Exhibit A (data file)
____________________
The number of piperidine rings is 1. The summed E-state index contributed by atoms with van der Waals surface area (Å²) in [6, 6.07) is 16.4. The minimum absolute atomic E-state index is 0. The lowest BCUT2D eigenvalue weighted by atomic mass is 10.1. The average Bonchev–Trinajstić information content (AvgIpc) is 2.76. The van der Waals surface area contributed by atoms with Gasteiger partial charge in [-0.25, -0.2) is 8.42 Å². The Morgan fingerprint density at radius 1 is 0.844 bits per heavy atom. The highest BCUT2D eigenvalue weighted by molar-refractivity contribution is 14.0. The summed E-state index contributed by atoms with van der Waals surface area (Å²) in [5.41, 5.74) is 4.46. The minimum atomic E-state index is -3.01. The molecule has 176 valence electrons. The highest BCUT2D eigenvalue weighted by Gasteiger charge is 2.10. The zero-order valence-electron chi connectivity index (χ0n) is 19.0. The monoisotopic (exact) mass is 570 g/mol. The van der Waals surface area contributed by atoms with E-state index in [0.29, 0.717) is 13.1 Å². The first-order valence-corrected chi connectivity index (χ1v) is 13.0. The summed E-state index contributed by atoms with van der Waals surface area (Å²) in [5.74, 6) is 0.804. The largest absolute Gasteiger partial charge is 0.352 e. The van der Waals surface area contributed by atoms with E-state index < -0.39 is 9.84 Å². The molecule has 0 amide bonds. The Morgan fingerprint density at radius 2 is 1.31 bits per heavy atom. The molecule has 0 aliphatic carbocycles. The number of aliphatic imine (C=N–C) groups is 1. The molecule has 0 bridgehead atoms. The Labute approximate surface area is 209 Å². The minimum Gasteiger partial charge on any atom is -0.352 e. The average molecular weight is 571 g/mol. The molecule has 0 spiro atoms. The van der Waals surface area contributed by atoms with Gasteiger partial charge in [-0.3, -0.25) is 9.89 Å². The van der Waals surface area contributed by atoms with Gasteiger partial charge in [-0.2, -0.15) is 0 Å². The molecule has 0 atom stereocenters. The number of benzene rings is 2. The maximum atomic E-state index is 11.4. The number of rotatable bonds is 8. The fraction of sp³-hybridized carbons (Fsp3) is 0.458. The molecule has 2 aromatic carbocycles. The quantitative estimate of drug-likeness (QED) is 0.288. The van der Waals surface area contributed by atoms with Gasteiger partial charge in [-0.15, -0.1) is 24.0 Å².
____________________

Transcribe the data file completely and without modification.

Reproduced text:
The number of piperidine rings is 1. The summed E-state index contributed by atoms with van der Waals surface area (Å²) in [6, 6.07) is 16.4. The minimum absolute atomic E-state index is 0. The lowest BCUT2D eigenvalue weighted by atomic mass is 10.1. The average Bonchev–Trinajstić information content (AvgIpc) is 2.76. The van der Waals surface area contributed by atoms with Gasteiger partial charge in [-0.25, -0.2) is 8.42 Å². The Morgan fingerprint density at radius 1 is 0.844 bits per heavy atom. The highest BCUT2D eigenvalue weighted by molar-refractivity contribution is 14.0. The summed E-state index contributed by atoms with van der Waals surface area (Å²) in [5.41, 5.74) is 4.46. The minimum atomic E-state index is -3.01. The molecule has 176 valence electrons. The highest BCUT2D eigenvalue weighted by Gasteiger charge is 2.10. The zero-order valence-electron chi connectivity index (χ0n) is 19.0. The monoisotopic (exact) mass is 570 g/mol. The van der Waals surface area contributed by atoms with E-state index in [0.29, 0.717) is 13.1 Å². The first-order valence-corrected chi connectivity index (χ1v) is 13.0. The summed E-state index contributed by atoms with van der Waals surface area (Å²) in [5.74, 6) is 0.804. The largest absolute Gasteiger partial charge is 0.352 e. The van der Waals surface area contributed by atoms with E-state index < -0.39 is 9.84 Å². The molecule has 0 amide bonds. The Morgan fingerprint density at radius 2 is 1.31 bits per heavy atom. The molecule has 0 aliphatic carbocycles. The number of aliphatic imine (C=N–C) groups is 1. The molecule has 0 bridgehead atoms. The Labute approximate surface area is 209 Å². The minimum Gasteiger partial charge on any atom is -0.352 e. The average molecular weight is 571 g/mol. The molecule has 0 spiro atoms. The van der Waals surface area contributed by atoms with Gasteiger partial charge in [-0.3, -0.25) is 9.89 Å². The van der Waals surface area contributed by atoms with Gasteiger partial charge in [-0.2, -0.15) is 0 Å². The molecule has 0 atom stereocenters. The number of benzene rings is 2. The maximum atomic E-state index is 11.4. The number of rotatable bonds is 8. The fraction of sp³-hybridized carbons (Fsp3) is 0.458. The molecule has 2 aromatic carbocycles. The quantitative estimate of drug-likeness (QED) is 0.288. The van der Waals surface area contributed by atoms with Gasteiger partial charge in [-0.15, -0.1) is 24.0 Å².